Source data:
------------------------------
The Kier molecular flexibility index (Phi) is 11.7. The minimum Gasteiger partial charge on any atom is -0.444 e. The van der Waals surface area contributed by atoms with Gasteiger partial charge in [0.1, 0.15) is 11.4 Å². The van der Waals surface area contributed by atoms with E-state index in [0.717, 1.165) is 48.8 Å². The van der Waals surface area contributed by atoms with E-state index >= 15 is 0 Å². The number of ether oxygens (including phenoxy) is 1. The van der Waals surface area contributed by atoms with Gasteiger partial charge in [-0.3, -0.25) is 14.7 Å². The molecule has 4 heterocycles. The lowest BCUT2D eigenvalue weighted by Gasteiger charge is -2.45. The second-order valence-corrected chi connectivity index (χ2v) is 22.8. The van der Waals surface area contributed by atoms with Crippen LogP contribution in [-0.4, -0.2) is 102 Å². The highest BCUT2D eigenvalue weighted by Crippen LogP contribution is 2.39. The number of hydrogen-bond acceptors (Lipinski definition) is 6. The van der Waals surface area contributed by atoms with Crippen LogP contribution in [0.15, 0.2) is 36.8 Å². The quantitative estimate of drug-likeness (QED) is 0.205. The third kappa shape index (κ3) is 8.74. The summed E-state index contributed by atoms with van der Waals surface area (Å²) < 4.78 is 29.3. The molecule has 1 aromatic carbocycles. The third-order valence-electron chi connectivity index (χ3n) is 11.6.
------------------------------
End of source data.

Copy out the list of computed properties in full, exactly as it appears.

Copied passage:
The Kier molecular flexibility index (Phi) is 11.7. The minimum Gasteiger partial charge on any atom is -0.444 e. The van der Waals surface area contributed by atoms with Gasteiger partial charge in [0.1, 0.15) is 11.4 Å². The van der Waals surface area contributed by atoms with E-state index in [0.717, 1.165) is 48.8 Å². The van der Waals surface area contributed by atoms with E-state index >= 15 is 0 Å². The number of ether oxygens (including phenoxy) is 1. The van der Waals surface area contributed by atoms with Gasteiger partial charge in [-0.3, -0.25) is 14.7 Å². The molecule has 4 heterocycles. The lowest BCUT2D eigenvalue weighted by Gasteiger charge is -2.45. The second-order valence-corrected chi connectivity index (χ2v) is 22.8. The van der Waals surface area contributed by atoms with Crippen LogP contribution in [-0.4, -0.2) is 102 Å². The highest BCUT2D eigenvalue weighted by Crippen LogP contribution is 2.39. The number of hydrogen-bond acceptors (Lipinski definition) is 6. The van der Waals surface area contributed by atoms with Crippen LogP contribution in [0.15, 0.2) is 36.8 Å². The quantitative estimate of drug-likeness (QED) is 0.205. The third kappa shape index (κ3) is 8.74. The summed E-state index contributed by atoms with van der Waals surface area (Å²) < 4.78 is 29.3. The molecule has 1 aromatic carbocycles. The third-order valence-electron chi connectivity index (χ3n) is 11.6.